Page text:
Mr. Mamulashvili believes the 2008 war – which saw Russia use the spike in fighting around South Ossetia as a pretext to launch a preplanned attack – provides a template for what Ukraine might see in the days ahead. Over 12 days of fighting, Russian troops dealt a heavy blow to Georgia’s army – as well as the country’s hopes of one day joining the North Atlantic Treaty Organization military alliance.
Russia, which has amassed more than 130,000 troops on three sides of Ukraine, is now demanding guarantees that Kyiv will never join NATO. The Kremlin has repeatedly denied that it plans to invade Ukraine.
“Because Russia hasn’t been punished for the war in 2008, it is now escalating against Ukraine,” Mr. Mamulashvili said in an interview at the Georgian Legion’s base in a sports facility on the outskirts of Kyiv.
Mr. Mamulashvili and his men have been in Ukraine since the outbreak of the fighting in Donbas eight years ago. These days, half the Georgian Legion is deployed near the front, while the rest have shifted their focus to helping train Ukrainian civilians to defend their homes.
The thread connecting Georgia’s war with Ukraine’s, Mr. Mamulashvili said, is Mr. Putin’s unwillingness to tolerate democracies on the borders of the authoritarian Russia he has built over the past two decades.
There are also Ukrainian veterans of the wars in Chechnya and Georgia preparing to once more fight Russia. Igor Mazur believes that if he had been born in a “normal country,” he might have been a history teacher. Instead, the Ukrainian ultranationalist has been fighting in wars around the ex-USSR since he was 18.
Mr. Mazur first went to war in 1992, when he travelled to the Trans-Dniester region of Moldova and joined Ukrainian People’s Self Defence, a far-right militia better known by its Ukrainian acronym, UNSO. Though UNSO actually fought on the side of pro-Russian separatists in Trans-Dniester (where Russian “peacekeepers” have been stationed for the past 30 years), the group soon came to regard Russia – and the Kremlin’s attempts to regain control over its neighbours – as its prime enemy.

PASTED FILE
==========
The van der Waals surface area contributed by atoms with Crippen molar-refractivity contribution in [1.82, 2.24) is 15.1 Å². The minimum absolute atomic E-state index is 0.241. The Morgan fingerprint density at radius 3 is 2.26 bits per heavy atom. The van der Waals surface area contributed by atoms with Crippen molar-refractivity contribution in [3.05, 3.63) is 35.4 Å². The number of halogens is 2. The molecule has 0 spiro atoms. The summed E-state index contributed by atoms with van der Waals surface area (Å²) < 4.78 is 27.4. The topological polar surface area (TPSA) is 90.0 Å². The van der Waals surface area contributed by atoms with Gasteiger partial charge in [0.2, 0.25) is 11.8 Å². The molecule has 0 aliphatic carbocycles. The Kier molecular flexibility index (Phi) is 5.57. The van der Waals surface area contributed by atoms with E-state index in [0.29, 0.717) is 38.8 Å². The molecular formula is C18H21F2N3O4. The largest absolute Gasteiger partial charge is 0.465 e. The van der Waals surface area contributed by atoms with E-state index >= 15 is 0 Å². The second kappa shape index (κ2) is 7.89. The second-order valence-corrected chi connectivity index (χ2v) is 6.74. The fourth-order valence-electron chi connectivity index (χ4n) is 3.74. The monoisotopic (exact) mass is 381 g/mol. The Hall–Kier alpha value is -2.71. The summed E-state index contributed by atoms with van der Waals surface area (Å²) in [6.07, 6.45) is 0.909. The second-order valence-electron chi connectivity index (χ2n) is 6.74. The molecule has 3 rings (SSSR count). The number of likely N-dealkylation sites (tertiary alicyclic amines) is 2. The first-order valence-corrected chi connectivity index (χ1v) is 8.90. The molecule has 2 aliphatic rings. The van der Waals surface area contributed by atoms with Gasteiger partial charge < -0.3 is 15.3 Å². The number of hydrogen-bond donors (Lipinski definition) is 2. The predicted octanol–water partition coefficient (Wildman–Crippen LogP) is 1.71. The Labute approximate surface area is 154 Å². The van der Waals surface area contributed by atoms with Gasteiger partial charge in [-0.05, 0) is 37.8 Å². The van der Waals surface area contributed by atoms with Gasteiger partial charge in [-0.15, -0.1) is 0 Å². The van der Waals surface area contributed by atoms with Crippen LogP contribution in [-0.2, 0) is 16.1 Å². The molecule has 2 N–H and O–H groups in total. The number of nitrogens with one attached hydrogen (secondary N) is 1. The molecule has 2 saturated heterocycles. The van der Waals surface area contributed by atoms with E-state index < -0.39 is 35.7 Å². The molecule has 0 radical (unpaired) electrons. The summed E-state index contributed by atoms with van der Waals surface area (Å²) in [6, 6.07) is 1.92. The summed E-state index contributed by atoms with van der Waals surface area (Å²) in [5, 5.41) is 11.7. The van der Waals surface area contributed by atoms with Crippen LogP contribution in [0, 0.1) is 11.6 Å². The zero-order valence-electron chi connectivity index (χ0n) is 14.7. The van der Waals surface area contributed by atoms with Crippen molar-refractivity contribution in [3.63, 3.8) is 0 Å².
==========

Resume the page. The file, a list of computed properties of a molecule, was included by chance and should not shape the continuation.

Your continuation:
After Moldova, Mr. Mazur was dispatched by UNSO to fight alongside the Georgian army in Abkhazia, where he and a small group of UNSO fighters carried out hit-and-run attacks. Mr. Mazur then travelled to Grozny to fight on the Chechen side in the First Chechen War.
“We understood that one day Russia would come after us [in Ukraine]. It’s better to fight against the enemy somewhere else than on your own land,” Mr. Mazur said in an interview in Kyiv. “I have a lot of Georgian and Chechen friends. These alliances are important now.”
He says he received concussions in both the Abkhazia and Chechnya wars from artillery blasts that struck only a few metres away from him, but the 6-foot-7 fighter has otherwise never been seriously injured.
Mr. Mazur returned to Ukraine in time to take part in the pro-Western revolutions of 2004 and 2014, where the participation of groups such as UNSO was held up by the Kremlin as proof that fascism was on the rise in Ukraine. (While far-right groups are prominent in street rallies, they collectively won only 2 per cent of the vote in the 2019 parliamentary elections.)
After a Moscow-backed militia seized part of the Donbas region of Ukraine in 2014, Mr. Mazur took up arms again – this time joining a regular Ukrainian army battalion that successfully fought to liberate the Azov Sea port of Mariupol from the pro-Russian forces.
A father of three, Mr. Mazur says his wife persuaded him in 2016 to give up his “all my revolutions and wars.” But now war seems to be coming his way again. The 48-year-old says he has joined a reservist unit and expects to be activated “any second.”
It’s a sentiment shared by the Chechens and Georgians who are also in Ukraine, expecting war.
“I am over 20 years into this war now,” said Mr. Osmayev, the Chechen commander. “We Chechens didn’t have a choice but to fight, and now Ukrainians don’t have a choice either.”